Our client’s Louis XIV Revival Fauteuil, above.
We started, as we always do, with an assessment.
Then patterns were made and the textile and buildup was excavated.
The  frame finish was conserved.
The textile was cleaned and small reparations performed.
The frame was repaired.
The seat buildup (upholstery) completed.

Be sure to run your cursor over images
to see the text where applicable.


Arm Buildup


The arm textile pieces were conserved and stitched in the manner of the seat.

Coir was stitched onto the arm pod.  Jute burlap wrapped the coir and was stitched
into place.  Hair topped the amended pod, and a cotton topper before the broadcloth
was attached.  A thin topper of organic cotton batting was applied under the original textile, which was tacked into place.  The arm is ready for the gimp trim!

Back Buildup

The cleaned and conserved back textile had the same two issues
to be overcome in the upholstery process as the seat:
1) The edges had been trimmed to the edge, giving us no comfortable tacking edge.
2) The edge had thick embedded glue in the tacking margins.

Mitchell stabilized the edge prior to cleaning, and added the olive Dupinoni
silk with which to create a backing.  Mitchell had the same trouble with
the stitching because of the needles hitting the hard glue edges.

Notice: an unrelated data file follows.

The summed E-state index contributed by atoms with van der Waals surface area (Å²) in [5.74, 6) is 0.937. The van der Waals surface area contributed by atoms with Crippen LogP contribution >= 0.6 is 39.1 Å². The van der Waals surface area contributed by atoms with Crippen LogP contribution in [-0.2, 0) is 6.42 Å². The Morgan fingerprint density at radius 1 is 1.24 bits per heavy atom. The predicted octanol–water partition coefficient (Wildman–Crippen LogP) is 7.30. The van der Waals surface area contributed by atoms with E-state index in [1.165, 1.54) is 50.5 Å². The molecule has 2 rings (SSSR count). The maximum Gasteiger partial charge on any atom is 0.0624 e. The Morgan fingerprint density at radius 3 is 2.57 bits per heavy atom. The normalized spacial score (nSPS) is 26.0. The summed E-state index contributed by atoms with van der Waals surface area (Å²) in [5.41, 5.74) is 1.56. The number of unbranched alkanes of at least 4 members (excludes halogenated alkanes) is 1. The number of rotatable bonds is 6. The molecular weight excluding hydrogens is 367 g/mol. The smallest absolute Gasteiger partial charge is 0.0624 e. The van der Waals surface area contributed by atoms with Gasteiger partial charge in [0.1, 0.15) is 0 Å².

The backing allowed him an edge to tug on while applying the back textile later.

The original inside back hair pod was cleaned and shaped.

Into the outside conserved frame back the historic outside back showcover was
tacked into place; organic cotton batting is used under the dust barrier.
Another layer of cotton batting.   The original back pod is amended
with a different colored hair, and placed into the back frame.
Another cotton topper is placed over the hair pod, and topped with the broadcloth topper.
Another thin cotton topper, and the historic textile is tacked into place.

The chair is now ready for finishing touches, dustcover, secret pockets, and trim!

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The fauteuil in nearly completed; next steps are finishing touches.
As we post I will link to the next posting: follow us so you are notified of updates.

Written by Kate Powell  ©MPF Conservation.
May be printed for your own use ONLY, not for use on blogs without permission.

Posted in antiques, art, chair, conservation techniques, decorative motifs, Interim Report, preservation, process, reparation, restoration techniques, upholstery, wooden objects | Tagged , , , , , , , , , , , , , , , , , , | Leave a comment

Louis XIV Revival Fauteuil, Upholstery Buildup, Seat

Our client’s Louis XIV Revival Fauteuil, above.
We started, as we always do, with an assessment.